At Bookkeep, we’re always thinking about how to make things better – especially when it comes to facilitating a data-based connection that is actually useful for bookkeepers and accountants. Besides automating the process, we’ve always believed that using the accrual method is fundamental. Here’s why.
What we mean by “accrual method”
When we say “accrual method” we mean a way of booking information that prioritizes the connection of sales to the day the sale happened, rather than the day you received the money for said sale. Ditto expenses – the day they were assessed, not the day they were deducted.
How Bookkeep records data in the general ledger:
- Sales data is booked as a summary for the day, each day, automatically
- There is a separate daily summary for each sales platform connected to your general ledger through Bookkeep
- All entries are dated according to the sales date being summarized
What Bookkeep records in the general ledger:
- Sales as a gross number, refunds, discounts
- Broken out: Sales Taxes collected (or withheld), Fees, Chargebacks, Loan Payments, Etc…
- Expected deposit/s recorded in a balance account and consolidated by type where possible (credit card payments, third party processors, cash payments, etc)
Basically, our goal is for this summary to record the daily total for every type of financial transaction that relates to that day on that platform. Of course, we are limited to what the platform will allow us to see. But beyond that, we are committed to capturing all the detail we can, and summarizing it in the books in a way that is more useful than just a net deposit.
Why Bookkeep is built on the accrual method
Here are a few reasons why we think it is so essential to maintaining well kept ecommerce books.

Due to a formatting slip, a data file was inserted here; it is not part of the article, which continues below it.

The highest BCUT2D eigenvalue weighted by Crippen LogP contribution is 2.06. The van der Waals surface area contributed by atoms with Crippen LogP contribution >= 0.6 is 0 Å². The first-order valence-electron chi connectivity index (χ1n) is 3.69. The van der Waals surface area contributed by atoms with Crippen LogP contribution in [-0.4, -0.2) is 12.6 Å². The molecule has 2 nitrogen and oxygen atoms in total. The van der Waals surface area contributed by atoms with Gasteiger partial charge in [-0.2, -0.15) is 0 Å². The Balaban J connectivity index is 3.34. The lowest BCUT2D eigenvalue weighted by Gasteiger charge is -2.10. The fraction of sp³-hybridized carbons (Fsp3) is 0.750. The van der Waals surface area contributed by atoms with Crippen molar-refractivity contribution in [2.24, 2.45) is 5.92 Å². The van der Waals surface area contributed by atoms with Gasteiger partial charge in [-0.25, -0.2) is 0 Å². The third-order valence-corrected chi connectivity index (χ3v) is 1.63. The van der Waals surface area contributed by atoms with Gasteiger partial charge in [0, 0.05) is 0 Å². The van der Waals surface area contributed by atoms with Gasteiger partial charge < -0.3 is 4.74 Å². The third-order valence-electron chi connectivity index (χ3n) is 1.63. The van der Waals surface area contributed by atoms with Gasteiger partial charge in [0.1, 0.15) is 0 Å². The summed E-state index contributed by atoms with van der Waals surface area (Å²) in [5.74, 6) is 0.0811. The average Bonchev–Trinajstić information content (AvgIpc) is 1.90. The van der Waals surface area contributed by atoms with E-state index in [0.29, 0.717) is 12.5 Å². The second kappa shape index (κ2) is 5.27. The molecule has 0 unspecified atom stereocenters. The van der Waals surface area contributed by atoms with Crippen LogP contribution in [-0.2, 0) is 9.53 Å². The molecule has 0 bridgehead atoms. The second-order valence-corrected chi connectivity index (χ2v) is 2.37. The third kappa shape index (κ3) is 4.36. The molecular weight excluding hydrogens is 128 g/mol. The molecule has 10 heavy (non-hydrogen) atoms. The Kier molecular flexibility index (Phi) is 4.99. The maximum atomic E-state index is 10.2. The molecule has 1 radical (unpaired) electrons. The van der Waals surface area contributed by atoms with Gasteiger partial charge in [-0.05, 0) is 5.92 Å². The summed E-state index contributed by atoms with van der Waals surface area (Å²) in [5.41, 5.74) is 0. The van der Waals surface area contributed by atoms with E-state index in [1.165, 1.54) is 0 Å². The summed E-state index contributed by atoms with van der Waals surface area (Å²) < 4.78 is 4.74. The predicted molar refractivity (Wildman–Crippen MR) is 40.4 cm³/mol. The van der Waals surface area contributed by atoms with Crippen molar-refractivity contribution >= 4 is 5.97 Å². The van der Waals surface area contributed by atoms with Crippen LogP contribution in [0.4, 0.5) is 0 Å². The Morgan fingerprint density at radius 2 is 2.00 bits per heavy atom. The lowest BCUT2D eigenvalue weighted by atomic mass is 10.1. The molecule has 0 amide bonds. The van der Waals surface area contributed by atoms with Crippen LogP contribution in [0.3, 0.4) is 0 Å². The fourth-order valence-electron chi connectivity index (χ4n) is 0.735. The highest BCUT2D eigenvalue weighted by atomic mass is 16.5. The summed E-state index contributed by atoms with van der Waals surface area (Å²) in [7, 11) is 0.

Entering sales and associated expenses this way sets up your data to do more than just reflect annual, quarterly, or monthly sales. When sales and fee data are attached to when they actually happened, you have greater capability to customize your reporting.
In other words, you can look at your sales data by more than just the single metric afforded by the cash method – when your sales platform decided to deposit the cash.
Because sales are summarized by day instead of deposit, you are able to know the period of time covered by each sales entry. You might think you could probably figure out what was what, but remember – weekend money is almost always deposited all together, while sales during the week might be deposited by the day. Or maybe your deposit happens weekly. But, that leaves the months that end mid-week being misreported.
This becomes especially crucial when the amount of lag time between sale and deposit increases. Also, when the deposit schedule is markedly different between platforms, it becomes even more difficult to view your sales for a particular time period.
By booking sales, taxes, and fees aligned with the sale date, you are able to better track how much money you are owed by your platform. This helps with cash flow planning, especially as you start to get a sense of how long certain deposits take to arrive compared with others.